The 1845 duel occurred between Captain Alexander Seton and Lieutenant Henry Hawkey.
Although both men were married, Seton had something of a roving eye and found Mrs Hawkey to be rather charming. He showered her with gifts which, although Mrs Hakey refused them, caused a lot of gossip among their peers, until finally Lieutenant Hawkey forbid Seton and his wife from seeing each other.
All was well until one musical evening, when Mrs Hawkey agreed to dance a set of quadrilles with Seton.
Incensed, Lieutenant Hawkey confronted Seton and they had a heated argument. It took a great deal of insults, threats to horsewhip Seton and finally a kick from Hawkey, until finally Seton accepted the challenge of a duel.
|Browndown, where the duel took place|
Seton fired but missed and Hawkey's gun refused to fire. Hawkey demanded second shot. Seton again missed but Hawkey didn't and the bullet entered at right hip bone, and exited at the left groin.
Seton bled profusely and two surgeons were called to try and stop the bleeding but they weren't very successful.A third surgeon as called and finally it was decided that they would have to operate on Seton to tie off the Illiac Artery.
Mr. Liston, a respected London surgeon, was then sent for and he succeeded in stopping the bleeding, though Seton's stout form was said to have made the operation difficult.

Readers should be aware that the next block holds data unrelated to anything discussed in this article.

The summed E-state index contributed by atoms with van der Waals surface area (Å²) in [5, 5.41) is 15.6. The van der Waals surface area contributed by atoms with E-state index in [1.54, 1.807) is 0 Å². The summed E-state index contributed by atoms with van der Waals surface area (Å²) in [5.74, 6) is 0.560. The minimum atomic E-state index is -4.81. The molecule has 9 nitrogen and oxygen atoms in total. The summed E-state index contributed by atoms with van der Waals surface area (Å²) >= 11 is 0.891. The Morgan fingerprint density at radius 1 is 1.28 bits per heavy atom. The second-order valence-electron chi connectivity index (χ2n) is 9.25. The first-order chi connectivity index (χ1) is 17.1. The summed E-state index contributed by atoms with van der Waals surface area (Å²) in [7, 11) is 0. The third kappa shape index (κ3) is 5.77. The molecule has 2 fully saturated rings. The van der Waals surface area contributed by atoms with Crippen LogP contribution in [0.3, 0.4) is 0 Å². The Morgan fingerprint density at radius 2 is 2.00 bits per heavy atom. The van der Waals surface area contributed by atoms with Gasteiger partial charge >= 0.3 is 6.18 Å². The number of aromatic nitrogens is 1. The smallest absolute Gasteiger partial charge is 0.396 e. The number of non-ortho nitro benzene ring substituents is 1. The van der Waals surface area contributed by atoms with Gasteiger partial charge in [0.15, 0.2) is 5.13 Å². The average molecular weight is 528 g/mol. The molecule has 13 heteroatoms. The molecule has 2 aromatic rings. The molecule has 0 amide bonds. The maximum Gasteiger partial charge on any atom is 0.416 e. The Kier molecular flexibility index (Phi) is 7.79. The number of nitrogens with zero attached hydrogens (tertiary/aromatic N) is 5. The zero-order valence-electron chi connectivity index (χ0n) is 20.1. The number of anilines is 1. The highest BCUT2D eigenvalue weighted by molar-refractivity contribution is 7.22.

All was well until Seton developed what was thought to be blood poisoning and died. An inquest was held and the Jury's verdict was...
"We find that the immediate cause of the death of the deceased James Alexander Seton was the result of a surgical operation, rendered imperatively necessary by the imminent danger in which he was placed, by the infliction of a gun shot wound which he received on the 20th of May last, in a duel with Lieut. Henry Charles Moorhead Hawkey, of the Royal Marines.
"We therefore find a verdict of wilful murder against the said Lieut. Henry Charles Moorhead Hawkey and Lieut. Pym, as well as all the parties concerned in the duel."
At his trial the defence counsel, Mr. Cockburn, hit upon an ingenious defence.
He argued that the wound produced by the pistol bullet was not the cause of death, that the efforts of the medical man who first attended the deceased, and who had stayed the bleeding with ice,
pressure, and compresses, would have saved the life of the deceased, had not the operation for tying the iliac been resorted to.
Consequently, Cockburn argued, death was the result rather the result of a meddlesome operation than of the wound inflicted by the pistol bullet in the first place.
The powerful appeal of the counsel, and the knowledge that Hawkey had received much provocation, evidently had its weight with the jury, who returned a verdict of: "Not guilty."
|So that is the story of Britain's "Last Duel" and the inspiration for the defence used in Degrees of Hope.|
I hasten to add that I did not use the same defence as Hawkey, but the trial did give me a framework to work with
Quotes are taken from the Now Portsmouth website, where you can also find more detail on this duel.
Images come from A Matter of Honour website, book about this duel.